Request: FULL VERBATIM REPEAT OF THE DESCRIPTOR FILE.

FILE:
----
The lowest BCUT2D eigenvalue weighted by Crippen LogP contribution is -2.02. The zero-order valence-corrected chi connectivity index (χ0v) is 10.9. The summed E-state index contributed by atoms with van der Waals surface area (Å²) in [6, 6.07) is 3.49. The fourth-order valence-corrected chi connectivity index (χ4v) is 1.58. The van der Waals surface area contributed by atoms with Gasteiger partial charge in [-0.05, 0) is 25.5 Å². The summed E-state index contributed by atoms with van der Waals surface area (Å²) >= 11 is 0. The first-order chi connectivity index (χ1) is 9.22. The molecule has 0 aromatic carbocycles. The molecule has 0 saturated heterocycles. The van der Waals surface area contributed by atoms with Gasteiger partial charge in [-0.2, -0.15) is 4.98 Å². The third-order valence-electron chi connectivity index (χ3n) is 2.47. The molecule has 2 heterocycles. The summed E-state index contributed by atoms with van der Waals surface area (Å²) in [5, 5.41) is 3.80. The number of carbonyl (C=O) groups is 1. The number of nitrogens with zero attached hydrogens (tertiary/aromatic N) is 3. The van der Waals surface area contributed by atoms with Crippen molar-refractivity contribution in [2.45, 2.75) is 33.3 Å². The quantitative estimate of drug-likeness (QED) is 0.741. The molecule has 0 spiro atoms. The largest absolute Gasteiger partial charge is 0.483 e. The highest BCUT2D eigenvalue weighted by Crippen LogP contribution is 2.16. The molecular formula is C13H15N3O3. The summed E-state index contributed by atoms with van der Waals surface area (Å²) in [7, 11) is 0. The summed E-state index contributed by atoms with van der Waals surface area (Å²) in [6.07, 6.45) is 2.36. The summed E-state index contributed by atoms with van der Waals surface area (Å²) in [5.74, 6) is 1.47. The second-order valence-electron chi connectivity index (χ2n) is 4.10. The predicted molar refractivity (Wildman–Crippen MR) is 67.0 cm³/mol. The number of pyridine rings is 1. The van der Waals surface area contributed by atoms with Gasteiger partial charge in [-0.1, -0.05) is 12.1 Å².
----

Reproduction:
The lowest BCUT2D eigenvalue weighted by Crippen LogP contribution is -2.02. The zero-order valence-corrected chi connectivity index (χ0v) is 10.9. The summed E-state index contributed by atoms with van der Waals surface area (Å²) in [6, 6.07) is 3.49. The fourth-order valence-corrected chi connectivity index (χ4v) is 1.58. The van der Waals surface area contributed by atoms with Gasteiger partial charge in [-0.05, 0) is 25.5 Å². The summed E-state index contributed by atoms with van der Waals surface area (Å²) >= 11 is 0. The first-order chi connectivity index (χ1) is 9.22. The molecule has 0 aromatic carbocycles. The molecule has 0 saturated heterocycles. The van der Waals surface area contributed by atoms with Gasteiger partial charge in [-0.2, -0.15) is 4.98 Å². The third-order valence-electron chi connectivity index (χ3n) is 2.47. The molecule has 2 heterocycles. The summed E-state index contributed by atoms with van der Waals surface area (Å²) in [5, 5.41) is 3.80. The number of carbonyl (C=O) groups is 1. The number of nitrogens with zero attached hydrogens (tertiary/aromatic N) is 3. The van der Waals surface area contributed by atoms with Crippen molar-refractivity contribution in [2.45, 2.75) is 33.3 Å². The quantitative estimate of drug-likeness (QED) is 0.741. The molecule has 0 spiro atoms. The largest absolute Gasteiger partial charge is 0.483 e. The highest BCUT2D eigenvalue weighted by Crippen LogP contribution is 2.16. The molecular formula is C13H15N3O3. The summed E-state index contributed by atoms with van der Waals surface area (Å²) in [7, 11) is 0. The summed E-state index contributed by atoms with van der Waals surface area (Å²) in [6.07, 6.45) is 2.36. The summed E-state index contributed by atoms with van der Waals surface area (Å²) in [5.74, 6) is 1.47. The second-order valence-electron chi connectivity index (χ2n) is 4.10. The predicted molar refractivity (Wildman–Crippen MR) is 67.0 cm³/mol. The number of pyridine rings is 1. The van der Waals surface area contributed by atoms with Gasteiger partial charge in [-0.1, -0.05) is 12.1 Å².